Elixir Blog Posts



I’m the author of that article. Ping me if you have any questions about CQRS/ES and Elixir.


btw, I created a to collect top resources about Elixir. After all, there’re too many resources. Check out it: https://github.com/tony612/the-zen-of-elixir


@mkunikow posted a link to this article earlier, it has some flattering comments about Elixir :003:

Elixir appeals largely to those with Ruby or Erlang backgrounds. Its creator, José Valim, was a Rails Core developer, so it’s no surprise his creation draws much of its inspiration from Ruby. Because of its esoteric syntax, Erlang has been one of the least approachable programming languages. Yet it sits atop an incredible piece of technology. It’s the same technology which handles most of the phone calls in the world with 99.9999999% uptime. That is 32 milliseconds of downtime a year. The creators of WhatsApp scaled to hundreds of millions of users with only a few developers in part thanks to its robustness. Elixir brings this technology to the broader public.

Thanks to the Phoenix framework, Elixir will attract a lot of Rails developers. It feels like the next generation of Rails in a functional flavored Ruby. It does things with ease that Ruby has been hacked into doing: long-running processes, multi-core processing, and WebSockets, among others. I think we’ll see Elixir use grow for both monolithic-style minimum viable products and for apps that require high user concurrency like chat, messaging, and audio/video calls. The platform can also see interesting uses in Internet of Things and machine-to-machine applications because of its ability to handle large numbers of connections.[/quote]



Wrote a blog post on the value of multiple changesets:

Hope you find it helpful. Any feedback is a welcome.


A post was split to a new topic: CodeSchool’s new Try Elixir


Blogged some of my recent thoughts:



Hi Everyone,
I just wrote a blog about using Elixir processes as aggregate roots in DDD. Please let me know your views about it.


What’s the added value of GenServer in this example? If read caching is what you’re looking for, I think ETS would be a much better idea. Using GenServers to represent objects makes your application complicated and brittle. For instance, since you’re using casts, in a high load situation the message queues can keep growing until the VM runs out of memory.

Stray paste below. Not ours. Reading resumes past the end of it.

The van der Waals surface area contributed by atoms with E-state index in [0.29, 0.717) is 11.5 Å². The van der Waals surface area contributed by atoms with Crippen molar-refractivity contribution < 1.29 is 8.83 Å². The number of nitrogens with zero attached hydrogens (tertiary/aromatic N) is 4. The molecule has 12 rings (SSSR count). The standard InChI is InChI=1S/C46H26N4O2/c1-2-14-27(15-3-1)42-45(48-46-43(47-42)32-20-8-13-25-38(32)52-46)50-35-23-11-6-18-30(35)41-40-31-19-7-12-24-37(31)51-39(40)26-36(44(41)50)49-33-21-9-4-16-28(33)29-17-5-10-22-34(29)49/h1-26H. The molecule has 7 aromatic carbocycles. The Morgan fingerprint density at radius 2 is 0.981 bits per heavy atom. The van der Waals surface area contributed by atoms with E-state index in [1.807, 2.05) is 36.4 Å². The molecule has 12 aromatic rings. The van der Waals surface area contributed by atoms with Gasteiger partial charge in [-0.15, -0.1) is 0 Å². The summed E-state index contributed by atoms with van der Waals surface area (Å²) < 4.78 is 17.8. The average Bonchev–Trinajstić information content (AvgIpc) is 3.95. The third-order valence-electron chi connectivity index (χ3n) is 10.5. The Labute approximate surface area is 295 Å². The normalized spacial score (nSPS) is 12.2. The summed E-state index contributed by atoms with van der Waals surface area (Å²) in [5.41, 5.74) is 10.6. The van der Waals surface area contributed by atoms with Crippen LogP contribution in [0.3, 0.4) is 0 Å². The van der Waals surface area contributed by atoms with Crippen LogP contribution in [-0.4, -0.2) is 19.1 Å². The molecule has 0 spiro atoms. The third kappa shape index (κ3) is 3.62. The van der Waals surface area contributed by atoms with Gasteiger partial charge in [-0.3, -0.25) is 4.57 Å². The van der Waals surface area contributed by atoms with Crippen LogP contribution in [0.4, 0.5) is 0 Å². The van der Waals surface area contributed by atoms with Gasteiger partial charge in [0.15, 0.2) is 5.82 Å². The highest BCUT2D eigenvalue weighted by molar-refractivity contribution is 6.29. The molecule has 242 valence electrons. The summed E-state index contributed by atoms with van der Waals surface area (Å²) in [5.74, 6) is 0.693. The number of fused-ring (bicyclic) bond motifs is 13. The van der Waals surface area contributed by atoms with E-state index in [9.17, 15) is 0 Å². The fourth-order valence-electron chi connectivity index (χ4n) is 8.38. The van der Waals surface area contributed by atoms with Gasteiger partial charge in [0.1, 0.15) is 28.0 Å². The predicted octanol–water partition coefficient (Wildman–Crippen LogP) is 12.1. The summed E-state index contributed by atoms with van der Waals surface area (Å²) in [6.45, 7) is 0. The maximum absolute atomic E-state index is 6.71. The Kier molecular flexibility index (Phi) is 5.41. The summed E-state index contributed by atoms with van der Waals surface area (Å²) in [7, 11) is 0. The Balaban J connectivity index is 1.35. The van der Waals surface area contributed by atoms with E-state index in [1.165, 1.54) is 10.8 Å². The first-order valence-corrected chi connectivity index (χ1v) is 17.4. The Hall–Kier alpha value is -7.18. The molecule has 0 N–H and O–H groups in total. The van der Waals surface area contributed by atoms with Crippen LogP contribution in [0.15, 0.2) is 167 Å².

It’s similar to the discussion on To spawn, or not to spawn? and the Functional Web Development with Elixir, OTP, and Phoenix book thread.


Here is a blogpost about some not so basic aspects of Elixir, https://blog.10pines.com/2017/05/11/dissecting-elixir/ hope you enjoy it


I really like that, a great description overall and I’m still only part-way through. :slight_smile:


I just published an article about refactoring std_json_io library, hope will be of interest for some of you: https://medium.com/@chvanikoff/lets-refactor-std-json-io-e444b6f2c580.


Hmm, that’s a cool read, I love seeing how such things change and develop. :slight_smile:


This is a great summary. I think it could be improved even further by mentioning one important aspect - naming things.

In particular the naming conventions around packages that build on top of other packages, e.g. ecto extensions, some reusable plugs, etc. It’s tempting to put your library under the Ecto.Whatever namespace, but that’s a bad idea. The Ecto namespace is already owned by the Ecto package itself and it’s easy to see what problems it might cause if it decides to add a module called Ecto.Whatever itself. It’s usually a much better idea to make the main namespace WhateverEcto or EctoWhatever - something unique to the new package.


Firstly Thanks for taking time and having a look. That means a lot to me. :bouquet:
what you mentioned is highly important . I don’t how I missed that.
Thanks a lot for pointing out.


Medium article was great.

However tbqh the youtube audio sounds like you are speaking orcish with your head stuck in a toilet bowl. You might want to flush that one and re-record.


This was interesting:

wish = fn -> fn -> fn -> IO.write "this is chain" end end end
wish.().().()   # usage

Are there any examples of this being useful/being used in e.g. elixir lang or other well-written projects?


Thanks for that … definitely will take care of that … Thanks for the feed…


I know the elixir’s Stream module has a lot of function ref returning, but it is not quite like this. FWIR it does not have any function def chaining.